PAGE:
Turning 65 is a big milestone. There is a lot to know about enrolling in Medicare before and after you hit that age, and also a lot to do.
What do you need to know and what do you need to keep in mind? Here are three tips from the Medicare experts at CoverRight.
Tip One: Don’t Miss Your Seven-Month Initial Enrollment Period
If you are enrolling in Medicare for the first time when you turn 65 and you want to avoid late enrollment penalties for Medicare Part B and Medicare Part D drug coverage, be sure to sign up during your Initial Enrollment period (IEP), a seven-month window that includes the three months before you turn 65, the month in which you turn 65, and the three months that follow.
Those late enrollment penalties can vary, depending on whether you are signing up for Medicare Part B or Part D, but remember that if you do incur penalties, you will be required to continue paying them forever. CoverRight can help you make sure you enroll at the right time and avoid those penalties.
Tip Two: Shop for New Plans Every Year
Even though you chose a plan when you turned 65, you should still review your choices every year. The Medicare market is getting so big now and new plans are being introduced every year. Many of them have excellent new features that many people are not aware of, but which can be very beneficial. So you should shop around every year and be aware of new Medicare plans that are available to you. Even if you plan to keep your medical coverage the same, you should reevaluate your prescription drug coverage every year to make sure you’re getting the best coverage for your medications. Drug prices, drug tiers, and coverage areas change all of which might impact your out-of-pocket costs or coverages.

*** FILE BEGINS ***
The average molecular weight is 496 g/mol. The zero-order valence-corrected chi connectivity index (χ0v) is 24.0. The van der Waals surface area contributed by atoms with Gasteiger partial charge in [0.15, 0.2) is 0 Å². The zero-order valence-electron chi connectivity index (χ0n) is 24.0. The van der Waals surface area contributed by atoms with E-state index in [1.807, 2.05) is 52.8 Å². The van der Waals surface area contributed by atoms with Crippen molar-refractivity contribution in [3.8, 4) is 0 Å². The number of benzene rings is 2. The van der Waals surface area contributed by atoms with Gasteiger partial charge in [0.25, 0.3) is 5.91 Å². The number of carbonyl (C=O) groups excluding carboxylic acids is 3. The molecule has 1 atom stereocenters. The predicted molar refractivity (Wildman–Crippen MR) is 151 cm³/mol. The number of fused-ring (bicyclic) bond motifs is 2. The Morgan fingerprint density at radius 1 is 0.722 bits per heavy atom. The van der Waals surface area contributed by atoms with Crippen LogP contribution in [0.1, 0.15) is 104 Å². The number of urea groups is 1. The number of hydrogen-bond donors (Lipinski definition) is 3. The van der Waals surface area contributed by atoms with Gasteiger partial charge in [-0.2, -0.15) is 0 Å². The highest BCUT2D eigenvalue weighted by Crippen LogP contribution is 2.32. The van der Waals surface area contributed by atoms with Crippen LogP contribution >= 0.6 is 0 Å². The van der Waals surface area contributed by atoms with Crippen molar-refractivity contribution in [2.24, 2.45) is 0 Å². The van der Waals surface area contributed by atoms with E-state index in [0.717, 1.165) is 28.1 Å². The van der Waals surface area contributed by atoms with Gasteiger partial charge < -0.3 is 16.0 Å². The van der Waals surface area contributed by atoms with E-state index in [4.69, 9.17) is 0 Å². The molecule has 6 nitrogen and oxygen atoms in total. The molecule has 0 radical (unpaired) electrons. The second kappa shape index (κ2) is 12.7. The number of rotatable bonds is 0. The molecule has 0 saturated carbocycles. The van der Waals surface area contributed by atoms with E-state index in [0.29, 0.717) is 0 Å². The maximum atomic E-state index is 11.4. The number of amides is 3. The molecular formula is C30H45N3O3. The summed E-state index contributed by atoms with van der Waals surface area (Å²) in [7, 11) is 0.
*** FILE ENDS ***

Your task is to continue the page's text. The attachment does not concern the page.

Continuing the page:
Remember that any plan you enroll in runs from January through December of the year you are enrolled. Also, remember that Medicare plans don’t automatically cancel your coverage if you fail to enroll. They roll your coverage over to the following year, and you might not know that has happened. But you have the option to either re-enroll, or to enroll in a different plan during the Annual Enrollment Period every year. The Annual Enrollment Period occurs from October through December. The plan you choose during that period becomes effective on January 1st of the following year.
Tip Three: Take a Close Look at Predictable Health Care Costs You Will Pay in the Year You Are Enrolled
When you’re turning 65 and comparing plans that are available, you should look at what your costs will be across the full year when you are enrolled.
You might be trying to save money by enrolling in a Medicare Advantage plan that has a zero-dollar premium and low physician copays. But even so, you should consider other predictable health care costs you will have to pay during the year you are enrolled. They start to add up. You might have a hospital visit for a joint replacement for example, or some lab tests, or minor surgery as an outpatient. When you consider those anticipatable costs, you might decide you will be better off buying a Medicare Supplement Policy. Even though you might have to pay a monthly premium, overall your costs through the year could be lower.
Even though none of us can predict unexpected or emergency care we might need in the future, do consider upcoming care that you already know about – that operation you know you will need, for example. So take out a paper and pencil and add the figures up, compare them to the costs of a plan you could buy, and make a choice that will save you money.